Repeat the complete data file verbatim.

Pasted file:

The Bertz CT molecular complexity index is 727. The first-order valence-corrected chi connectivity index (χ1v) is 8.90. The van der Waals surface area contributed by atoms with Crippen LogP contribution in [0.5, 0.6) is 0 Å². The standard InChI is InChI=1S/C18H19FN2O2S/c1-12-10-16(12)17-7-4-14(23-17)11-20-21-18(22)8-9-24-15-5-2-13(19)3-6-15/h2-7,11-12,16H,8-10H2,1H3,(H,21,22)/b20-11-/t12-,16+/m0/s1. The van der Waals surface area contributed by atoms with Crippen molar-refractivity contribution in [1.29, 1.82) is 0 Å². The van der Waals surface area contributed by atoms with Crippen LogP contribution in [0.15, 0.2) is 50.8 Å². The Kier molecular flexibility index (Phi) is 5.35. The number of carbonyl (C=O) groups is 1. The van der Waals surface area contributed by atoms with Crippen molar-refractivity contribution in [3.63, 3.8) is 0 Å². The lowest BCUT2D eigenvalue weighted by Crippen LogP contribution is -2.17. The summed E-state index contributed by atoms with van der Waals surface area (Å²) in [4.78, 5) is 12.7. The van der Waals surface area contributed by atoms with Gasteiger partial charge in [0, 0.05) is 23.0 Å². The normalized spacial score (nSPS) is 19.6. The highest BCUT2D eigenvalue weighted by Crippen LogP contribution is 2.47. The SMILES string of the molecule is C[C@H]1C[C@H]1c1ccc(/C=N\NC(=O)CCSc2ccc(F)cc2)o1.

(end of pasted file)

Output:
The Bertz CT molecular complexity index is 727. The first-order valence-corrected chi connectivity index (χ1v) is 8.90. The van der Waals surface area contributed by atoms with Crippen LogP contribution in [0.5, 0.6) is 0 Å². The standard InChI is InChI=1S/C18H19FN2O2S/c1-12-10-16(12)17-7-4-14(23-17)11-20-21-18(22)8-9-24-15-5-2-13(19)3-6-15/h2-7,11-12,16H,8-10H2,1H3,(H,21,22)/b20-11-/t12-,16+/m0/s1. The van der Waals surface area contributed by atoms with Crippen molar-refractivity contribution in [1.29, 1.82) is 0 Å². The van der Waals surface area contributed by atoms with Crippen LogP contribution in [0.15, 0.2) is 50.8 Å². The Kier molecular flexibility index (Phi) is 5.35. The number of carbonyl (C=O) groups is 1. The van der Waals surface area contributed by atoms with Crippen molar-refractivity contribution in [3.63, 3.8) is 0 Å². The lowest BCUT2D eigenvalue weighted by Crippen LogP contribution is -2.17. The summed E-state index contributed by atoms with van der Waals surface area (Å²) in [4.78, 5) is 12.7. The van der Waals surface area contributed by atoms with Gasteiger partial charge in [0, 0.05) is 23.0 Å². The normalized spacial score (nSPS) is 19.6. The highest BCUT2D eigenvalue weighted by Crippen LogP contribution is 2.47. The SMILES string of the molecule is C[C@H]1C[C@H]1c1ccc(/C=N\NC(=O)CCSc2ccc(F)cc2)o1.